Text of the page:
Now a blood test for brain tumour
Brain tumours of the kind that are cancerous can now be easily detected through a simple blood test, much before it is too late for the doctors to do anything about them.
At the Indian Institute of Science, a clutch of scientists have discovered an easier and cost-effective way to determine the presence of the tumour, known as glioblastoma in medical parlance.
Glioblastoma (GBM) is the most malignant type of tumour and also highly prevalent in men typically aged above 50. Its detection usually happens at a late stage, through diagnostic tests like a CT scan or MRI, and from then the chances of survival extend only upto 15 months or so.
The newly found blood test can not just help diagnose the disease in an easier way, but also targets the treatment in such a way that it improves survival chances.
In this test, blood is allowed to clot to derive serum, a transparent liquid portion. Presence of three kinds of proteins is then assessed, as they have different levels in glioblastoma patients.
One of the proteins, called the C-reactive protein (CRP), is higher in brain tumour patients than in normal samples; the two other proteins - LYAM1 and BHE40 - are at a much lower level, according to a research paper that appeared in the Journal of Proteomics last month.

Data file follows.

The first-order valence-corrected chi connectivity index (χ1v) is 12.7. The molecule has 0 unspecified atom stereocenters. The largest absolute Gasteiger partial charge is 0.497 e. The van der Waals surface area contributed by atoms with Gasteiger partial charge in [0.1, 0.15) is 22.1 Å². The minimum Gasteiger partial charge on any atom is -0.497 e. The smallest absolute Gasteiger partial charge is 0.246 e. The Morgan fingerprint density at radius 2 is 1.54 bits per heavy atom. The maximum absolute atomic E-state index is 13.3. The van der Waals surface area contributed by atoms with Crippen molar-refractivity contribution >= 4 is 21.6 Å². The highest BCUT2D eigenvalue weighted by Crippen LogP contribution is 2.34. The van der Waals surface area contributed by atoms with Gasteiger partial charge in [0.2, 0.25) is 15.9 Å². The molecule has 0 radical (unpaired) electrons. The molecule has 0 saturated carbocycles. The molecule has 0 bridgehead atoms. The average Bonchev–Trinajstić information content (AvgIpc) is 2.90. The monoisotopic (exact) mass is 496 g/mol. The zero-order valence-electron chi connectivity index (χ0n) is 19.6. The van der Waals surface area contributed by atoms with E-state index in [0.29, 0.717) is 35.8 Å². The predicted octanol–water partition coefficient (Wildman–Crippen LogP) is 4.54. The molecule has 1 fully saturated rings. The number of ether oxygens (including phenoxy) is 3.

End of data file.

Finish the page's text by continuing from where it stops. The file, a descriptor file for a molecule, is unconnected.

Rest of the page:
“Looking at the levels of these three proteins in the serum, we can predict with 90% accuracy whether the individuall has the tumour or not,” said Mamatha Nijaguna, who is a part of the team which conducted this study. The protein (CRP) is chemically made by the liver cells and not brains cell. “This finding intrigued us to know more,” she said.
The team of researchers then found that the cells in the brain tumor were secreting a molecule in the blood, which reaches the liver, demanding that it secrete higher levels of CRP.
“Our results also show that this protein is not promoting cell division, migration, or drug resistance in tumour cells back in the brain. These traits are the ‘hallmarks’ of cancer. After reaching the brain via circulation it asks the brain cells, the ones responsible for instructing the immune defence of the nervous system, to produce another protein which promotes the survival of GBM,” said Prof Kumar Somasundaram who led the study and is a professor at the Department of Microbiology and Cell Biology, IISc.
Researchers were also surprised to learn through the study that tumours can communicate with normal cells, instructing them to behave in a fashion that encourages their growth.
“Cancer is a bundle of uncontrollably fast-dividing cells; such fast division requires nutrients and oxygen, and therefore cancer needs more blood vessels directly feeding into it all the time. That might explain why GBM patients have higher CRP levels,” Somasundaram said. Higher CRP levels also are associated with a shorter survival period after diagnosis.
Understanding how the protein is present in the serum can be cost-effective and minimally invasive, as serum can be made easily available by drawing small amount of blood. “Future progress in this pipeline can help early diagnosis, better targeted therapies, and eventually longer survival and lower mortality rates,” Nijaguna said.